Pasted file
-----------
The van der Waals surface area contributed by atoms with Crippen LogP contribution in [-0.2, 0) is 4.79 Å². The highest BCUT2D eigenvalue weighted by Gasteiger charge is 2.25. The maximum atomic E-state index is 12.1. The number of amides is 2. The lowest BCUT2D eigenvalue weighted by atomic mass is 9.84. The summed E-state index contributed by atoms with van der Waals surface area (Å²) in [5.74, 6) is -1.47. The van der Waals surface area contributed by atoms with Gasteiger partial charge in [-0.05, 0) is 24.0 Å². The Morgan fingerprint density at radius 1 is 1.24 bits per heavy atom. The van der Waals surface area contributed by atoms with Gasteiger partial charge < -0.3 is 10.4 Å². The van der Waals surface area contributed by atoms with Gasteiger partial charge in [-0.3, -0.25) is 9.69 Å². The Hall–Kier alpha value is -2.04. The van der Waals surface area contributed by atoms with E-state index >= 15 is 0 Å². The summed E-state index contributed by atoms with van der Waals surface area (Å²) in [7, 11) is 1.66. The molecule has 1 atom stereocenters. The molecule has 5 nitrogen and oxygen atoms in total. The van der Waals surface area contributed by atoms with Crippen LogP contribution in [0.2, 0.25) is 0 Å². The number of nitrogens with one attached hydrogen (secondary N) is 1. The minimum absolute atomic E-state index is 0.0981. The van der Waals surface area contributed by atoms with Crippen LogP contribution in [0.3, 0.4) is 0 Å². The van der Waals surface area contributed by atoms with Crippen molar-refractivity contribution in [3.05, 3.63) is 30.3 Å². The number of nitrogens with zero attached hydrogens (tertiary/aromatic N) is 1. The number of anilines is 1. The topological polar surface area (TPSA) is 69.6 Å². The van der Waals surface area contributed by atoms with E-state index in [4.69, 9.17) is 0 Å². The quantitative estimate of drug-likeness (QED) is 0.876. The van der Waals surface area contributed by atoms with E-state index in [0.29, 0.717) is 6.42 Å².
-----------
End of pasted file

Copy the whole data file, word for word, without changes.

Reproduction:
The van der Waals surface area contributed by atoms with Crippen LogP contribution in [-0.2, 0) is 4.79 Å². The highest BCUT2D eigenvalue weighted by Gasteiger charge is 2.25. The maximum atomic E-state index is 12.1. The number of amides is 2. The lowest BCUT2D eigenvalue weighted by atomic mass is 9.84. The summed E-state index contributed by atoms with van der Waals surface area (Å²) in [5.74, 6) is -1.47. The van der Waals surface area contributed by atoms with Gasteiger partial charge in [-0.05, 0) is 24.0 Å². The Morgan fingerprint density at radius 1 is 1.24 bits per heavy atom. The van der Waals surface area contributed by atoms with Gasteiger partial charge < -0.3 is 10.4 Å². The van der Waals surface area contributed by atoms with Gasteiger partial charge in [-0.3, -0.25) is 9.69 Å². The Hall–Kier alpha value is -2.04. The van der Waals surface area contributed by atoms with E-state index >= 15 is 0 Å². The summed E-state index contributed by atoms with van der Waals surface area (Å²) in [7, 11) is 1.66. The molecule has 1 atom stereocenters. The molecule has 5 nitrogen and oxygen atoms in total. The van der Waals surface area contributed by atoms with Crippen LogP contribution in [0.2, 0.25) is 0 Å². The number of nitrogens with one attached hydrogen (secondary N) is 1. The minimum absolute atomic E-state index is 0.0981. The van der Waals surface area contributed by atoms with Crippen LogP contribution in [0.3, 0.4) is 0 Å². The van der Waals surface area contributed by atoms with Crippen molar-refractivity contribution in [3.05, 3.63) is 30.3 Å². The number of nitrogens with zero attached hydrogens (tertiary/aromatic N) is 1. The number of anilines is 1. The topological polar surface area (TPSA) is 69.6 Å². The van der Waals surface area contributed by atoms with E-state index in [4.69, 9.17) is 0 Å². The quantitative estimate of drug-likeness (QED) is 0.876. The van der Waals surface area contributed by atoms with E-state index in [0.29, 0.717) is 6.42 Å².